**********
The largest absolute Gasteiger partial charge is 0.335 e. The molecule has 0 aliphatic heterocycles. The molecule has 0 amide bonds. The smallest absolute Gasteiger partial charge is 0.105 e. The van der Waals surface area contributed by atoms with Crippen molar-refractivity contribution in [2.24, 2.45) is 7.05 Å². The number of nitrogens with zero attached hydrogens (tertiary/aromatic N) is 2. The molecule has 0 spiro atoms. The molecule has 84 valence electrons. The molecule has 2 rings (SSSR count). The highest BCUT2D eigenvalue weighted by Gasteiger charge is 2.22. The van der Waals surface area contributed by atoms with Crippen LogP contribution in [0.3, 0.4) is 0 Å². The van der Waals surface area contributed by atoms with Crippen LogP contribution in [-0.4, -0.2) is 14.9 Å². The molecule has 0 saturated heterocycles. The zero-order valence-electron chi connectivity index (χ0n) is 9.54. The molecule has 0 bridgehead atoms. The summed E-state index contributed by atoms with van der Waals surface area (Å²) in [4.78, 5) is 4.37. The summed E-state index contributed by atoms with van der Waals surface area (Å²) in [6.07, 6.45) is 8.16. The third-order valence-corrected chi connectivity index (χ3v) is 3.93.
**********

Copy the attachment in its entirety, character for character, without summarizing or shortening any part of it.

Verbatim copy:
The largest absolute Gasteiger partial charge is 0.335 e. The molecule has 0 aliphatic heterocycles. The molecule has 0 amide bonds. The smallest absolute Gasteiger partial charge is 0.105 e. The van der Waals surface area contributed by atoms with Crippen molar-refractivity contribution in [2.24, 2.45) is 7.05 Å². The number of nitrogens with zero attached hydrogens (tertiary/aromatic N) is 2. The molecule has 0 spiro atoms. The molecule has 84 valence electrons. The molecule has 2 rings (SSSR count). The highest BCUT2D eigenvalue weighted by Gasteiger charge is 2.22. The van der Waals surface area contributed by atoms with Crippen LogP contribution in [0.3, 0.4) is 0 Å². The van der Waals surface area contributed by atoms with Crippen LogP contribution in [-0.4, -0.2) is 14.9 Å². The molecule has 0 saturated heterocycles. The zero-order valence-electron chi connectivity index (χ0n) is 9.54. The molecule has 0 bridgehead atoms. The summed E-state index contributed by atoms with van der Waals surface area (Å²) in [4.78, 5) is 4.37. The summed E-state index contributed by atoms with van der Waals surface area (Å²) in [6.07, 6.45) is 8.16. The third-order valence-corrected chi connectivity index (χ3v) is 3.93.